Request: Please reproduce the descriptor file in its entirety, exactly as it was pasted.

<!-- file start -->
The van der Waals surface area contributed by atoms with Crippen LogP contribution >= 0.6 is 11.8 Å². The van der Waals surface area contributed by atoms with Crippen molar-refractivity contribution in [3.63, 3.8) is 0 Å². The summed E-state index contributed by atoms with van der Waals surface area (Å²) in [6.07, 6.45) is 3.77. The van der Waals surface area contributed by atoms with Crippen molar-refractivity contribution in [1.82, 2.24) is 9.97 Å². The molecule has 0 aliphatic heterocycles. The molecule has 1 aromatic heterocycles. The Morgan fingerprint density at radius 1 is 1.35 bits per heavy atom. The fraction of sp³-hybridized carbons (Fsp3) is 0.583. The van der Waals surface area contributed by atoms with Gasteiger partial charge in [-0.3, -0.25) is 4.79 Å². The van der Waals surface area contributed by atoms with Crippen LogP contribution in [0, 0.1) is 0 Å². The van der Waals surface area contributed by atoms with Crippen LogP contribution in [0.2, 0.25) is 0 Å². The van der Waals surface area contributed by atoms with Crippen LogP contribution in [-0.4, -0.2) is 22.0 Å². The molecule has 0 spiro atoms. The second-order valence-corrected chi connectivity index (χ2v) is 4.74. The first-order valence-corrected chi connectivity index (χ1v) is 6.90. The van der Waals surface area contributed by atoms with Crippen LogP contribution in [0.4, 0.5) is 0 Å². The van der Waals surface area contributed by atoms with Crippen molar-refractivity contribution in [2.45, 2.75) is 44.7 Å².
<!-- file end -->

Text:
The van der Waals surface area contributed by atoms with Crippen LogP contribution >= 0.6 is 11.8 Å². The van der Waals surface area contributed by atoms with Crippen molar-refractivity contribution in [3.63, 3.8) is 0 Å². The summed E-state index contributed by atoms with van der Waals surface area (Å²) in [6.07, 6.45) is 3.77. The van der Waals surface area contributed by atoms with Crippen molar-refractivity contribution in [1.82, 2.24) is 9.97 Å². The molecule has 0 aliphatic heterocycles. The molecule has 1 aromatic heterocycles. The Morgan fingerprint density at radius 1 is 1.35 bits per heavy atom. The fraction of sp³-hybridized carbons (Fsp3) is 0.583. The van der Waals surface area contributed by atoms with Gasteiger partial charge in [-0.3, -0.25) is 4.79 Å². The van der Waals surface area contributed by atoms with Crippen LogP contribution in [0, 0.1) is 0 Å². The van der Waals surface area contributed by atoms with Crippen LogP contribution in [0.2, 0.25) is 0 Å². The van der Waals surface area contributed by atoms with Crippen LogP contribution in [-0.4, -0.2) is 22.0 Å². The molecule has 0 spiro atoms. The second-order valence-corrected chi connectivity index (χ2v) is 4.74. The first-order valence-corrected chi connectivity index (χ1v) is 6.90. The van der Waals surface area contributed by atoms with Crippen LogP contribution in [0.4, 0.5) is 0 Å². The van der Waals surface area contributed by atoms with Crippen molar-refractivity contribution in [2.45, 2.75) is 44.7 Å².